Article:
The above quotation by Michael Walzer has been meaningful to me for years. This year just before Pesach I read Brene Brown’s Braving the Wilderness, which is about having the courage to be an outlier, to speak one’s truth even when it is unpopular. The book reminds me of Rabbi Sherwin Wine, founder of Humanistic Judaism, who spoke of leading “lives of courage.” Sometimes it is hard to foster change when the pull of tradition is there. Humanistic Jews give tradition a vote but not a veto. We do not practice traditions that conflict with our contemporary values. We value tradition, but we do not value it above everything else. Sometimes at our family seders, or at other times of the year, we need to brave that wilderness.

Walzer and Brown both speak of togetherness. In order to brave the wilderness we need to find “our people.” Sometimes this is our family. Sometimes it is chosen family — friends who feel like family. Sometimes it is community, something I truly value in my life as a person, a mother, a rabbi. Community matters. 

Passover is eight days of changing our usual habits to make space for thinking of what kind of freedom is possible in our lives and our world. I look forward to walking the wilderness with you.

Goals/resolution check-in

If you were reading my blog or receiving this email blast in January, I wrote a piece about New Year’s resolutions. I understand that the Jewish new year is Rosh Hashanah. I also understand that if you live in North America, you also experience January as a new year. In my own life, I actually find I mark three periods of transition in a year: September with Rosh Hashanah and the start of the school calendar, January as a new start (especially after the vacation time and slipping of good habits that December inevitably brings), and spring time as a time of rejuvenation and renewed energy. We are inching towards spring and a couple of months have gone by since the resolutions post, so I wanted to check in. How are you doing with your goals? If you didn’t set goals maybe now is a good time. They don’t have to be the usual ones: weight loss, finances, general organization and management. Maybe they are fun goals: try surfing, eat a whole cake, spend a day doing only things you wish to do. Or maybe they are more meaningful. I suggested a way of looking at the year in terms of monthly themes to focus on:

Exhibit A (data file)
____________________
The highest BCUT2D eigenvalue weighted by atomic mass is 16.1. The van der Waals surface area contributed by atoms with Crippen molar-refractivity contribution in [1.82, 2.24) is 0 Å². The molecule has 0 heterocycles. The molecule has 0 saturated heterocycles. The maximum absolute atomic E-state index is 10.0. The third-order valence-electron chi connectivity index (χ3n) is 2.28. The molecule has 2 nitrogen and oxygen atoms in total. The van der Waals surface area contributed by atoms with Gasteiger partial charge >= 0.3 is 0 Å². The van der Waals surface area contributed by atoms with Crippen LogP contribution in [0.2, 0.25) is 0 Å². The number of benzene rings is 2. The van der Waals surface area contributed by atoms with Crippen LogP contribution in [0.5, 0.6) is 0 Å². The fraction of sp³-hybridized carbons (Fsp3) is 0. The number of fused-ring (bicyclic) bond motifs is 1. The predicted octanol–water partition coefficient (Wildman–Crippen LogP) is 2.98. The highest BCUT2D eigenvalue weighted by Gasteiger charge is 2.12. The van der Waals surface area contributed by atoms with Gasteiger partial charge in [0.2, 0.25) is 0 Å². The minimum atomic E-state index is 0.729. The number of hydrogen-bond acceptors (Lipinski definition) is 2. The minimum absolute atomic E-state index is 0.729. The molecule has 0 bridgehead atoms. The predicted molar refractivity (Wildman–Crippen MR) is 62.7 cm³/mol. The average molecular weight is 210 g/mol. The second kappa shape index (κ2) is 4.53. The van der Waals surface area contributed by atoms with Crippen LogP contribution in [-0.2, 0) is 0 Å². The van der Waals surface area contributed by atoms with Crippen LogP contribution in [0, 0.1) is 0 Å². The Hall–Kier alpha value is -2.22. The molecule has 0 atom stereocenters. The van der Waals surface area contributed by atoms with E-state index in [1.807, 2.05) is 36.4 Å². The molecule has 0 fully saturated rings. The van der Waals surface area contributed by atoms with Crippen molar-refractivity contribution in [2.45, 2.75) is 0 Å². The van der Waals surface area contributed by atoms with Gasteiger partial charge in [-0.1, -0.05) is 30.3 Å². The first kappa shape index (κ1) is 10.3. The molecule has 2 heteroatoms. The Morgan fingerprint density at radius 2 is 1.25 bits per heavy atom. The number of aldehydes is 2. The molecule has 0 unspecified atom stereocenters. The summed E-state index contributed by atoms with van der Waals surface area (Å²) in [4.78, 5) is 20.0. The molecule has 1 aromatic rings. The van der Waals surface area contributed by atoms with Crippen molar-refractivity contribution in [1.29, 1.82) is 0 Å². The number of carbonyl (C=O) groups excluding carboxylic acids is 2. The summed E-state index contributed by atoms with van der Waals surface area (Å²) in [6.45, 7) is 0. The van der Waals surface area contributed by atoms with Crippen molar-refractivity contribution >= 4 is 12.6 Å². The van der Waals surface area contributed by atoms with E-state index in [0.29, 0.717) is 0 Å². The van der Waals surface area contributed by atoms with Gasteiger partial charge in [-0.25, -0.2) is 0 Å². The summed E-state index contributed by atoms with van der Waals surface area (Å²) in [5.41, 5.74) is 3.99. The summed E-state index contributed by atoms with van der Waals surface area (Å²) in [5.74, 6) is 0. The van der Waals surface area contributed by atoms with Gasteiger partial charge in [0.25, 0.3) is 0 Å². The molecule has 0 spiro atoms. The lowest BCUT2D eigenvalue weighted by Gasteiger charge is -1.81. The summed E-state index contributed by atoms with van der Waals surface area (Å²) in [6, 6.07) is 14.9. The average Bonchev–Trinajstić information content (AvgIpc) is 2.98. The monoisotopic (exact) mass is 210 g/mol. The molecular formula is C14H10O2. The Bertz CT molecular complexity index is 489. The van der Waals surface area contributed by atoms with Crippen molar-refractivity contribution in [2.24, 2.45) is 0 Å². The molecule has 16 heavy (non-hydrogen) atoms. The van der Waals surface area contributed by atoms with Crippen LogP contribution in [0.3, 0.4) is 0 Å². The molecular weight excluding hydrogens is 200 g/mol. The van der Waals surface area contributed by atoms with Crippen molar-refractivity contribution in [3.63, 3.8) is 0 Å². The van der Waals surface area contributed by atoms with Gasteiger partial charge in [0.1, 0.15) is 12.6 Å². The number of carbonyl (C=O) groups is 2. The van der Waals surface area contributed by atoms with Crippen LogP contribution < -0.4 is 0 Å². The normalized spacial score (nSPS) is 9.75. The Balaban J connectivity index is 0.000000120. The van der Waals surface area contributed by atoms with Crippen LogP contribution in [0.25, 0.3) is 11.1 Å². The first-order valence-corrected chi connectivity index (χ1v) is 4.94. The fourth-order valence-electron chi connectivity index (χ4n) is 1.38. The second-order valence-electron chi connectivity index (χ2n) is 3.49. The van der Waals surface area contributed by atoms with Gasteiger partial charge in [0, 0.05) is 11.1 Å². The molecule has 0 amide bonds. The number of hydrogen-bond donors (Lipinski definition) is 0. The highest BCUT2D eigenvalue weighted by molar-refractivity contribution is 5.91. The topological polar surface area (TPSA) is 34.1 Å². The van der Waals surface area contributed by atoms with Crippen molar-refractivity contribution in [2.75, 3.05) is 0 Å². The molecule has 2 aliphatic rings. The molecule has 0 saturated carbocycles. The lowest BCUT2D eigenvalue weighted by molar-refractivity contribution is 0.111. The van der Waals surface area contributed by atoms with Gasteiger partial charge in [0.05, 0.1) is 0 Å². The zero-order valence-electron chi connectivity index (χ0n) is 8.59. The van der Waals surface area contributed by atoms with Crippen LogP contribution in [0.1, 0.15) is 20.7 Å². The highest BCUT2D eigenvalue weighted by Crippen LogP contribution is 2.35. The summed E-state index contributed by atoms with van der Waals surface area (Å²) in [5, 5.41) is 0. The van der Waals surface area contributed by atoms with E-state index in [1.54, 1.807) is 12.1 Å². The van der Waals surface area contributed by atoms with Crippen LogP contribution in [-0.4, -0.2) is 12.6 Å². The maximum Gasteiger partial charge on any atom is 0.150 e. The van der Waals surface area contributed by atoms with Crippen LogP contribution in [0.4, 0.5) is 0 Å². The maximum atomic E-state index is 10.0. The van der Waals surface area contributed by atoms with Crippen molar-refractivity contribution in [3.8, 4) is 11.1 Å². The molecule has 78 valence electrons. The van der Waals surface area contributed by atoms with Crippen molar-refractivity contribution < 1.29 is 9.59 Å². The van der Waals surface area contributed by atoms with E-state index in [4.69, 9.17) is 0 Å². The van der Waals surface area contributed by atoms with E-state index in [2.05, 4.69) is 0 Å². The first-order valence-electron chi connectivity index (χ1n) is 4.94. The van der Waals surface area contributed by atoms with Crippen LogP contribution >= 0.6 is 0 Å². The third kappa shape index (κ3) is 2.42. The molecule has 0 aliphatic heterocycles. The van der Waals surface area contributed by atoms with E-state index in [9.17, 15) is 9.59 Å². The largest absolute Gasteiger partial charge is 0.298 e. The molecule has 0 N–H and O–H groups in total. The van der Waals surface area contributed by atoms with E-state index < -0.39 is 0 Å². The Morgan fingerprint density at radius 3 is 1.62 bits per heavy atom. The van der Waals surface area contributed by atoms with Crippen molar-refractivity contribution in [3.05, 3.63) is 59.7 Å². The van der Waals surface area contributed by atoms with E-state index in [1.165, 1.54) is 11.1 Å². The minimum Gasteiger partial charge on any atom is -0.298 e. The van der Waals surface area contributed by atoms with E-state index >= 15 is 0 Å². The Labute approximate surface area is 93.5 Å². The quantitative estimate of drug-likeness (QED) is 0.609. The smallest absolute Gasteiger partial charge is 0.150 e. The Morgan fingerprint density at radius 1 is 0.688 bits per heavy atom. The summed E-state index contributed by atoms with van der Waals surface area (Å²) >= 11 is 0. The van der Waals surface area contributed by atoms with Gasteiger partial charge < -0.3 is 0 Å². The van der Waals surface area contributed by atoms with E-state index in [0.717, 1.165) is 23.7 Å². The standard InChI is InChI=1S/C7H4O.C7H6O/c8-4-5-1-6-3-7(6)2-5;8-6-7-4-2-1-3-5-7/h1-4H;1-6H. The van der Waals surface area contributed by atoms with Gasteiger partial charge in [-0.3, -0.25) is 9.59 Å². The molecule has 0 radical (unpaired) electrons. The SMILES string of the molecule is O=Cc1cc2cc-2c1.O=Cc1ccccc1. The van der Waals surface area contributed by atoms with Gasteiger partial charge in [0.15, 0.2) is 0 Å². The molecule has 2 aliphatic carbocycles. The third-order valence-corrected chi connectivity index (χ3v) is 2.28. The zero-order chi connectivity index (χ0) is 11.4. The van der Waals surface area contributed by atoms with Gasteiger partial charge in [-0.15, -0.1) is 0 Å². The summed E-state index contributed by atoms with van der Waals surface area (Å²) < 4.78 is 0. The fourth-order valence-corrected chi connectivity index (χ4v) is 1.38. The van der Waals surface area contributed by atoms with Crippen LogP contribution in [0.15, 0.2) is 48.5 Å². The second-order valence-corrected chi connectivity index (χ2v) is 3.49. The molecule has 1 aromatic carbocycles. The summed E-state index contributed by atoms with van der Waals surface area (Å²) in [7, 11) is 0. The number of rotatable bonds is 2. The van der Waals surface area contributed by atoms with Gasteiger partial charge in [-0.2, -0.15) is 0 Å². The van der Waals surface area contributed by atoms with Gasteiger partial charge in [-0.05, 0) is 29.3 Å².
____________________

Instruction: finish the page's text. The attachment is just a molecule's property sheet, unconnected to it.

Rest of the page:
January - tzedakah (charity/justice)

February - chesed (loving kindness)

March - hochma (wisdom)

April - yetzira (creativity)

May - rachamim (compassion)

June - sameach (joy)

July - seder (organization and order)

August - Tiferet (balance)

September - rodef shalom (pursue peace)

October - achrayut (social responsibility)

November -hakarat hatov (gratitude)

December - ahava (love)


I love the way these Jewish values can lend meaning and structure to my life.

I am a real believer in goal setting. As a humanist, I feel strongly that if I want something to be different in my life, it is me who has to make it different. I don’t believe in the efficacy of prayer. I believe in the efficacy of hard work with clarity about my own intentions.

One of my personal goals this year was to learn more about how to achieve goals (does this make me sound like I’m boring at parties?). I have been reading interesting books, learning about things I know nothing about (like sales, like building websites, like habit formation techniques). I decided 2018 would be a year of big goals for me, and to make them happen, I had to learn more about, well, how to make them happen.